Medically reviewed by Kristin Hall, FNP
Written by Our Editorial Team
Last updated 1/06/2021
As you eagerly await the arrival of your new baby, your body really puts you through the wringer. Over the course of nine months, you may experience it all: weight gain, morning sickness, fatigue, increased urination, moodiness and bloating.
That isn’t to say there aren’t a few benefits, however — aside from the baby, of course.
There’s the pregnancy “glow” that comes from increased blood volume and some women even develop longer, thicker hair. Unfortunately, some women experience the opposite.
The good news is hair loss during pregnancy is fairly uncommon (we’ll talk about postpartum hair loss another time). Just know that if you end up being one of the unlucky few, there are treatment options available to help you deal with it.
Below we’ve outlined the basics of the hair growth cycle to help you understand how pregnancy affects your hair. We’ve also included an overview of potential causes for hair loss during pregnancy and an in-depth review of treatment options.
You may think of your hair as something that grows constantly but that isn’t quite true. Your hair grows in a cycle that consists of four different phases:
Anagen (growing phase)
Categen (transition phase)
Telegen (resting phrase)
Exogen (shedding phase)
Each and every hair on your head grows from a separate follicle — there are roughly one million on your head and about 100,000 on your scalp.
The hair follicles themselves are found inside the skin while the shaft is the part of the hair visible above the skin. Each hair follicle extends down into the dermis layer of skin where it is fed by capillaries. Near the surface of the skin each hair follicle connects to a sebaceous gland which produces oil that conditions the hair and skin.
The first stage of hair growth, the anagen phase, lasts between two and six years on average. During this phase, hairs grow continuously. About 90 percent of the hairs on your head are in the anagen phase at any given time.
After the anagen phase ends, the hairs go through a transition phase that can last a few weeks, during which hair growth slows as the hair follicle shrinks. The hair also separates from the bottom of the hair follicle during this time but doesn’t fall out quite yet.
The next phase is the telogen or resting phase which lasts about three months. During this phase, new hairs start to form in the follicles that have just released hairs that have finished growing. Finally, the old hairs are shed during the exogen or shedding phase.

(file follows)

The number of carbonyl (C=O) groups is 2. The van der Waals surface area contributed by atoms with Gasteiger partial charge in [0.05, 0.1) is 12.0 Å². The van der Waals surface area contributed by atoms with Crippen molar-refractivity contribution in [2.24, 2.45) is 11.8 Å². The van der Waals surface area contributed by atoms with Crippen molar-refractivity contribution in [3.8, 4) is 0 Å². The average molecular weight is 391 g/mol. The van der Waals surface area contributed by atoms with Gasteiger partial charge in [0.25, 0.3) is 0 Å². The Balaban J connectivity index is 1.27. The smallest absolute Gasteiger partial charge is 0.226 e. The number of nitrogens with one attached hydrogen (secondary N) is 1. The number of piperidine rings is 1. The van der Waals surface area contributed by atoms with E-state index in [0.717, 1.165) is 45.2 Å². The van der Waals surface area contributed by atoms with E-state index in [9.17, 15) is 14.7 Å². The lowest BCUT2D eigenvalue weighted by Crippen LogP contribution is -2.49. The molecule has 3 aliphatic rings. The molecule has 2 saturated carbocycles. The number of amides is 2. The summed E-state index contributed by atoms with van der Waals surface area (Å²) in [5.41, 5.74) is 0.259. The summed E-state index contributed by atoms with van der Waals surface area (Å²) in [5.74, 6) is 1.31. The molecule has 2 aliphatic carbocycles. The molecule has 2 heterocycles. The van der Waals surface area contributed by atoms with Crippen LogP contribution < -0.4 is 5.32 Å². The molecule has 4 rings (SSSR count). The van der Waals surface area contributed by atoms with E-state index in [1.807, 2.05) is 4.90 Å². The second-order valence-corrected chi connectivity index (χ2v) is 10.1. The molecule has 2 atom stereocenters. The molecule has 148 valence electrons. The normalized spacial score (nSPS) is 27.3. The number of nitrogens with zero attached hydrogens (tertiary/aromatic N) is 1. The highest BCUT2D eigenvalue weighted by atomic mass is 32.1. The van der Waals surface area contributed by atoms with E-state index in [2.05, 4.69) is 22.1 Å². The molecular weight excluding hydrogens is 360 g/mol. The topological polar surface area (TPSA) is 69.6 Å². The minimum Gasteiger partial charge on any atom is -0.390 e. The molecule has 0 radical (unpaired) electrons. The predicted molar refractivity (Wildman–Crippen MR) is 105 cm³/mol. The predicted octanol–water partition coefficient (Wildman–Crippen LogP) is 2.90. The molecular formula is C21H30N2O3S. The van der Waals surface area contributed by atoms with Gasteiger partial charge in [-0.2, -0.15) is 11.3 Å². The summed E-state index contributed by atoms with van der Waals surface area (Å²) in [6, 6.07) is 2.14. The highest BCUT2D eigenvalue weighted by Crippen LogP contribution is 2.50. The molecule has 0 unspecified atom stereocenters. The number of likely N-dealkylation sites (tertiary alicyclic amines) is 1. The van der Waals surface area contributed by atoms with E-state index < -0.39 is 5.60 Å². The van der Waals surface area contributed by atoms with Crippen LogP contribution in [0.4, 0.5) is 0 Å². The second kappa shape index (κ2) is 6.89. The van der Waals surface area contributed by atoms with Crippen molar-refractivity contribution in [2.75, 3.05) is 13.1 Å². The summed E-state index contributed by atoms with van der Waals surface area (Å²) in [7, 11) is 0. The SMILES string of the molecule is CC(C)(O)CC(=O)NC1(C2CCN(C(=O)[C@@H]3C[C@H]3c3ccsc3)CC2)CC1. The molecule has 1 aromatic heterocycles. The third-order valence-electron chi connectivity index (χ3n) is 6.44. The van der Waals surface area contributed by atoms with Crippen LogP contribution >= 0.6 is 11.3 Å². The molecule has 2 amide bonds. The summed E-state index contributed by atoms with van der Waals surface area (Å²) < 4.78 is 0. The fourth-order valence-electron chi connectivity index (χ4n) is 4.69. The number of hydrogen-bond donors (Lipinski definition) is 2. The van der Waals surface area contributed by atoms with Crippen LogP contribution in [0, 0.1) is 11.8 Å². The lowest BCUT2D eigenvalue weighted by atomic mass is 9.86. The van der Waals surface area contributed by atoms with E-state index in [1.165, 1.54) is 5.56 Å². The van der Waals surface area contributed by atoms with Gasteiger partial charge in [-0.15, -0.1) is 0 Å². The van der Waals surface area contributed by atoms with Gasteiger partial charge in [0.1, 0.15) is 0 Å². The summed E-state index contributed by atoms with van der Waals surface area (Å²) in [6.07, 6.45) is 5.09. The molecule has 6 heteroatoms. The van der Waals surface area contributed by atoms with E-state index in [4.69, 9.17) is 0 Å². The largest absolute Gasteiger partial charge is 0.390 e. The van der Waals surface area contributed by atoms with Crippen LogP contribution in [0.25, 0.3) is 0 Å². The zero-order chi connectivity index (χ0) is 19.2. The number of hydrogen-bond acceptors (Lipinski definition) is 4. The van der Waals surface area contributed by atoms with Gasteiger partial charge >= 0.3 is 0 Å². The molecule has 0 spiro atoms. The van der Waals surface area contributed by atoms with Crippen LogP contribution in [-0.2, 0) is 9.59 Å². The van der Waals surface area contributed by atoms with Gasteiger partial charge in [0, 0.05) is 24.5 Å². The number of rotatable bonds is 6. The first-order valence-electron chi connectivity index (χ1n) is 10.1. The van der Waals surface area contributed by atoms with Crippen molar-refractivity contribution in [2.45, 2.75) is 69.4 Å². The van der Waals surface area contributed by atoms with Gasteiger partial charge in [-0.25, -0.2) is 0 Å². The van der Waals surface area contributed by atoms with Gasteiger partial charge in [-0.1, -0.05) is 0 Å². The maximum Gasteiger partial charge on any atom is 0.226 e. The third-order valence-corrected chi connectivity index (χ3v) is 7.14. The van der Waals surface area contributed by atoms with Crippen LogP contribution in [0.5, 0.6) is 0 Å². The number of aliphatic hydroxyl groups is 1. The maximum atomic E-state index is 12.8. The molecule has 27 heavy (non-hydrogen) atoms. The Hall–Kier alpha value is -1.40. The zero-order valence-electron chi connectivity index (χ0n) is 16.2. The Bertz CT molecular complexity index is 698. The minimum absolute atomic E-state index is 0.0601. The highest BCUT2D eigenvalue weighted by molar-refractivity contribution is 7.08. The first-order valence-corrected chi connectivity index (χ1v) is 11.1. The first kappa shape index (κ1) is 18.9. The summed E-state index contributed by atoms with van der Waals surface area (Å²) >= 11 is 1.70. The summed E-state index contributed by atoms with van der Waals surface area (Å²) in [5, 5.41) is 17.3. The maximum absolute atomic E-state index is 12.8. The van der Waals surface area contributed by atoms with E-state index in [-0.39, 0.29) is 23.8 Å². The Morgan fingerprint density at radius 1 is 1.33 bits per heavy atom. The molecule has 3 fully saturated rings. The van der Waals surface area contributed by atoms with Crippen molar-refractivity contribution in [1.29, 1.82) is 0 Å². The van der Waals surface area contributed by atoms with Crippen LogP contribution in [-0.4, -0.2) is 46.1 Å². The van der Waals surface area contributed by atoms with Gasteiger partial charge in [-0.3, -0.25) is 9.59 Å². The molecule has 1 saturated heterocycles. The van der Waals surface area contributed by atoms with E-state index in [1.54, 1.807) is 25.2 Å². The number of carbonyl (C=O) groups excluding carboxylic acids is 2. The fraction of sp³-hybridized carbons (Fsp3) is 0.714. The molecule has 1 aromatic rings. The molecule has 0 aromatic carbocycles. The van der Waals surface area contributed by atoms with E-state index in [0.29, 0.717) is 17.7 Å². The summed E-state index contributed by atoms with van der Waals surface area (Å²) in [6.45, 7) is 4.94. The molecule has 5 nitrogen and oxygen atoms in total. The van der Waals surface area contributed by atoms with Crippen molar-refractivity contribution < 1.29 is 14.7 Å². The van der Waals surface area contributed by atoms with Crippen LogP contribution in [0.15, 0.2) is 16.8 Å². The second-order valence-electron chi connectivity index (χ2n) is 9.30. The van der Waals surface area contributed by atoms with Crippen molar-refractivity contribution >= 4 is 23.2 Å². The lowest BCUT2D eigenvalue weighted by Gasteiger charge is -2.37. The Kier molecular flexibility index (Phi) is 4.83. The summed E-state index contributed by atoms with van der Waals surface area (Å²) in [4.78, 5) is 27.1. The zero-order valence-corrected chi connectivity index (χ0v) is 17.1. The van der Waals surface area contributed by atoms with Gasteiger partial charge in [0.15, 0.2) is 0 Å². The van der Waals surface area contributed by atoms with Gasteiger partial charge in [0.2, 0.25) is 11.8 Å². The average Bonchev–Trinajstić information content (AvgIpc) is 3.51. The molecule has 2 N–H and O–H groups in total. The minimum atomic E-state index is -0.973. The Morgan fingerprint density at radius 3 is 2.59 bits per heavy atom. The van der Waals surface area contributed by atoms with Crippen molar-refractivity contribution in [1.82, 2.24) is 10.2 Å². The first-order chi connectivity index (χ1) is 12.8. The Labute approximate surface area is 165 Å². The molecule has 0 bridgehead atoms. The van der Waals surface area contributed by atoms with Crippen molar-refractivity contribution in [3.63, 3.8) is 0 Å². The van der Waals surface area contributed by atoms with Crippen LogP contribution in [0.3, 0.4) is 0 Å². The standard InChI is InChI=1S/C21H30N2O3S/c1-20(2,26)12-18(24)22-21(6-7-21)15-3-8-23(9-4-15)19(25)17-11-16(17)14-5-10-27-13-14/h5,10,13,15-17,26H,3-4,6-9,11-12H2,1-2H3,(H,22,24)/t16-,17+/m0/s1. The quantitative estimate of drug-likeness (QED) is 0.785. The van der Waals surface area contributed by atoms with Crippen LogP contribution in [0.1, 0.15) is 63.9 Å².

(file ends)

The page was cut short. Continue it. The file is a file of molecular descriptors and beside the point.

It’s normal to lose anywhere from 50 to 100 hairs per day. If you’re finding clumps of hair in the shower, on your pillow, or in your hairbrush, however, it could be a problem.
For many women, hair loss manifests in the form of overall thinning — bald spots and a receding hairline are more common in men.
Here are some of the potential causes for hair loss in women:
It’s no secret that your body becomes flooded with hormones during pregnancy, particularly during your first trimester.
Estrogen production hits an all-time high which, for some women, causes a condition called telogen effluvium.
Telogen effluvium is the most common form of diffuse hair loss and it usually occurs about three months after a stressful event or hormonal shift.
Hair loss could also be genetic. Androgenic alopecia (female-pattern baldness) is a hereditary condition that is usually associated with aging — and is also the most common form of hair loss in women..
Pregnancy is considered a health condition itself, but it can also bring about other medical conditions. About two percent to three percent of pregnant women experience hypothyroidism (of which hair loss is a symptom) and pregnant women are at an increased risk for iron deficiency anemia.
Pregnant women are also at-risk for gestational diabetes, high blood pressure, depression, anxiety, and more.
Other potential causes for hair loss in women include everything from side effects from certain medications, to certain illnesses, scalp infections, certain nutrient deficiencies and everything in between — including excessive styling. Tight hairstyles can be hard on your hair, as can heat styling.
Hair loss is less common during pregnancy than increases in hair growth or thickness, but it does happen. In a 2014 study published in the Journal of Gynecology and Obstetrics, out of 400 pregnant women, 92 (23 percent) experienced hair loss at some point during their pregnancy.
If you’re losing a lot of hair during your pregnancy, talk to your healthcare provider or dermatologist to diagnose the underlying problem. From there, you can begin talking about the treatment options.
Healthy hair starts with a healthy diet. Making sure you get balanced nutrition is always important, but especially during pregnancy since you’ll be passing those nutrients on to your baby.
Protein is essential for healthy hair growth, so load up on lean sources like chicken and turkey. Biotin is a nutrient that interacts with cell enzymes to promote amino acids — compounds that act as the building blocks of proteins. Iron, omega-3 fatty acids, vitamin C, and B vitamins are important for hair as well.